How sad that the events in Cleveland this week point to the need for a book like Panic by Sharon Draper. In fact Draper, who divides her time between Ohio and Florida, said in a recent interview that Panic was inspired in part by the disappearance of two teenage girls in Ohio who went to buy an ice cream cone from an ice cream truck down the street and did not come home. (They, too, were able to get away from their abductor.)
Draper says we tell our 6-year-olds not to speak to strangers, but rarely do we tell that to our teens. In fact, the three young women who were abducted by Ariel Castro did not know him but got into a car with him. Just like Draper's protagonist, Diamond. Her book reads like a mystery--it's a page-turner--so teens may not realize how much they're learning about human nature in this cautionary tale until they've finished it.
In Panic, a good-looking 40-something man starts talking to Diamond in the Food Court at the mall, as she waits for her friend. He knows a lot about her, says he has a daughter who goes to high school with her, takes a phone call from his daughter in front of Diamond. He says he thought he was supposed to pick up his daughter, but his wife got there first. All attempts to earn her trust.
He tells Diamond, who carries her dance bag with her, that he's holding auditions for a dance part in his film. Diamond's cell phone is nearly out of juice, but she texts her friend to say she's going to an audition and will see her later. Draper paints Diamond as a responsible kid; she gets swept up in the possibility of starring in a film with two of her idols, and pushes aside all common sense.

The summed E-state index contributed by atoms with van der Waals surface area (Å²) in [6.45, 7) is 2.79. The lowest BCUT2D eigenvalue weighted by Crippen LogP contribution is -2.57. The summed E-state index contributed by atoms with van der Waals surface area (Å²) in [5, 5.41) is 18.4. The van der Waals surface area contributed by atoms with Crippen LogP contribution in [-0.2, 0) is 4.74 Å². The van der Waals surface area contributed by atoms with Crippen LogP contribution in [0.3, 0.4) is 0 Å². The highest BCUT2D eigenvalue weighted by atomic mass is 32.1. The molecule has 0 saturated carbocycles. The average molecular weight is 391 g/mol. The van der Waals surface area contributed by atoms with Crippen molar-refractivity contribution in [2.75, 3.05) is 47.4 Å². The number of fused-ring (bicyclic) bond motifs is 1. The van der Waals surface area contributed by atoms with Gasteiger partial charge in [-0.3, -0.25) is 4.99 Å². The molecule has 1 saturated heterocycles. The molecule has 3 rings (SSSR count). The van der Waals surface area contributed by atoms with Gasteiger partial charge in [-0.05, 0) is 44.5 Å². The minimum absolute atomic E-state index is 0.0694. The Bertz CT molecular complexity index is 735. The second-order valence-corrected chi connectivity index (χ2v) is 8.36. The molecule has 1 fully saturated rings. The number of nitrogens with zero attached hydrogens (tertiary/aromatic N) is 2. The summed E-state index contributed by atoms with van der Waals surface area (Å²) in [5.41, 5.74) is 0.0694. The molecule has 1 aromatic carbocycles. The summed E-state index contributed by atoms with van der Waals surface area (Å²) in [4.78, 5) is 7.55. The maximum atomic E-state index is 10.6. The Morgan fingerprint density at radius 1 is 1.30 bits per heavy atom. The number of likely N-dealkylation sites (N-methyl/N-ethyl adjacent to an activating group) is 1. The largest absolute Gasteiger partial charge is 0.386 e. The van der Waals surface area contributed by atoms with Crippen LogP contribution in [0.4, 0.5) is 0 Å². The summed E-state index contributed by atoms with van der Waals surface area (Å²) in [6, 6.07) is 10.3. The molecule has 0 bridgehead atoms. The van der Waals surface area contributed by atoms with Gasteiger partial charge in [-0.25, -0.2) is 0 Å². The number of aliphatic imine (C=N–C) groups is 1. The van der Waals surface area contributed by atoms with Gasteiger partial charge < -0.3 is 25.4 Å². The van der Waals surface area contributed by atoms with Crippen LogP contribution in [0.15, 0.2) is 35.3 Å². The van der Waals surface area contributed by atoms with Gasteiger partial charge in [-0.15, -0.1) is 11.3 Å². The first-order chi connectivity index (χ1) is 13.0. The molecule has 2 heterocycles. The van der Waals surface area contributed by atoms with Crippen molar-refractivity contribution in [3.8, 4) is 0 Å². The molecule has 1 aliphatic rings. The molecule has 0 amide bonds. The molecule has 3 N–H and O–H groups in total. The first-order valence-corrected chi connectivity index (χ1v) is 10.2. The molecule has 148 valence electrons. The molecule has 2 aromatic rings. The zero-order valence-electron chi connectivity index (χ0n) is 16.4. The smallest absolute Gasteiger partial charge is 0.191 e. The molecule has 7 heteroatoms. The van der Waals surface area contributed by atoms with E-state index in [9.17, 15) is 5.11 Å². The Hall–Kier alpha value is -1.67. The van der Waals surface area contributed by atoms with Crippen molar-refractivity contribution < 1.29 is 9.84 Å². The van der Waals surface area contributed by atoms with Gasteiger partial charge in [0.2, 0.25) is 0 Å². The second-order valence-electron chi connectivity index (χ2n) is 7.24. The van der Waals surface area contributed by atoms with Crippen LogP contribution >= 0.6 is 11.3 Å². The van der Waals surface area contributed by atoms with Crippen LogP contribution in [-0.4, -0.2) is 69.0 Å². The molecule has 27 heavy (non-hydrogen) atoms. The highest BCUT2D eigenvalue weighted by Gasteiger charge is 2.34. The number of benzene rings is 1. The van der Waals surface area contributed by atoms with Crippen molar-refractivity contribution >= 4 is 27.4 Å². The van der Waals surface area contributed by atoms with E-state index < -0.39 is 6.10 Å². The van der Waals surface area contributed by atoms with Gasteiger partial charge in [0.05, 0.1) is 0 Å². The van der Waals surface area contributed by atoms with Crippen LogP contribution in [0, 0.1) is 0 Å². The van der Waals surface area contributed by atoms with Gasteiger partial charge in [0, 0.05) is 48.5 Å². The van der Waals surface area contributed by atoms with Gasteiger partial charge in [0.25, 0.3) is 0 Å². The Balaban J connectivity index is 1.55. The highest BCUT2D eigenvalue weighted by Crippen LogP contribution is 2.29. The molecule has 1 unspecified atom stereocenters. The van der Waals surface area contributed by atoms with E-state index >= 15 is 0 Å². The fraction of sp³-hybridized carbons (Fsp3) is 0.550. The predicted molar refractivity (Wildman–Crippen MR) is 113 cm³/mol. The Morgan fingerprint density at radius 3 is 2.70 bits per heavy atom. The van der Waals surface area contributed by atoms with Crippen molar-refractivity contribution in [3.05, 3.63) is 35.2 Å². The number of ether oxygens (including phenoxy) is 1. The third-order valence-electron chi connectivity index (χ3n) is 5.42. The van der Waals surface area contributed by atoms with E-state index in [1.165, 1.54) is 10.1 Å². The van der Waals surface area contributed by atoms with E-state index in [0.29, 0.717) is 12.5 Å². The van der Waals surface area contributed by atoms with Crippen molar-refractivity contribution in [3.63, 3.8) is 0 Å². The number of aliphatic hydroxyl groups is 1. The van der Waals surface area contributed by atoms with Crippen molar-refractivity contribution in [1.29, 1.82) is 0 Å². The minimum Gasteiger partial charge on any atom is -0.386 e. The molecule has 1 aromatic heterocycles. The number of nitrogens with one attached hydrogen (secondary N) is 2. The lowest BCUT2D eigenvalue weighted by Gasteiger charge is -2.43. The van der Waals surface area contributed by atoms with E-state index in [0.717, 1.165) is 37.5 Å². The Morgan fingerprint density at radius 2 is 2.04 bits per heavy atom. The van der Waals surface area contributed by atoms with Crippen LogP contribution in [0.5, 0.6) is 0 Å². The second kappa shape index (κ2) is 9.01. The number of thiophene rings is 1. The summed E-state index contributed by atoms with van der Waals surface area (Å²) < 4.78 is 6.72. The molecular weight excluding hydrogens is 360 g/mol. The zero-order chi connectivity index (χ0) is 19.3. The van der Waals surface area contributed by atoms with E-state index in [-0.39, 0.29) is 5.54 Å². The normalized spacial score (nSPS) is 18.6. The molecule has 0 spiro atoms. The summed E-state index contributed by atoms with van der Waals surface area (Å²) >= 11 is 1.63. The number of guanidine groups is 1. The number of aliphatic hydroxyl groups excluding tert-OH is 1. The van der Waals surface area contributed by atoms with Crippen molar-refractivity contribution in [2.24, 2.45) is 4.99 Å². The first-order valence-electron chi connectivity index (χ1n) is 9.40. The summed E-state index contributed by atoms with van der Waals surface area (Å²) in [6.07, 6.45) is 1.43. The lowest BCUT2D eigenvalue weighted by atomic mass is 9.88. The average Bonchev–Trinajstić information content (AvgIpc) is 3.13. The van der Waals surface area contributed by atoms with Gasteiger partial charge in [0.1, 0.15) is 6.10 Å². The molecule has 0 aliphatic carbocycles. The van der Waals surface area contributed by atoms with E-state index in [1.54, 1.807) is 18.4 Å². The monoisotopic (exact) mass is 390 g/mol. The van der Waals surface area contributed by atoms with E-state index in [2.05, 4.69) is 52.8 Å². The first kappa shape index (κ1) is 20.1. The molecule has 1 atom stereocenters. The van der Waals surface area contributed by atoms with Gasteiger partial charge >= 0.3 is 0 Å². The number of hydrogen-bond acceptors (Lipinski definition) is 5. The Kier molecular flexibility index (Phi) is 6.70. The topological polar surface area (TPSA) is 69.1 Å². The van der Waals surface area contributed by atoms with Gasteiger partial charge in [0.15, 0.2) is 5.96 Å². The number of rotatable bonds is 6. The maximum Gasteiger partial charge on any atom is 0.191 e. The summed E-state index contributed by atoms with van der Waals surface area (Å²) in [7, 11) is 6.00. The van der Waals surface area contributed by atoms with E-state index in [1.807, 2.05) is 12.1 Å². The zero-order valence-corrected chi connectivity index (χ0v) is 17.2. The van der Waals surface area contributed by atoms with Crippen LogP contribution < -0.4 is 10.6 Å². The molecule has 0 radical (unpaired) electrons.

Adolescence is a tricky time. Teens yearn for independence; they want to try on adult responsibilities. Yet they're on that cusp between childhood and adulthood. They don't yet have the experience to judge whom they can trust and whom they cannot. Diamond trusted the wrong guy.
A subplot in Panic follows Layla, the lead dancer, and Donovan, a big money, big car–driving fellow who's jealous of any time Layla spends away from him. Draper connects between these two men the need for complete control of women. How much is Layla willing to give up to stay with Donovan? It's a slightly different dilemma, yet it's not entirely. How much do you put the trust in someone else at the expense of your own intuition, your own dreams?
Panic is a true conversation starter, a way into some tricky topics, and a good way to explore the fact that there are some people who simply have evil intentions, and we have to be wary. By the end of Draper's book, both Diamond and Layla have realized that part of becoming an adult is taking responsibility for their own welfare. No one can do it for them.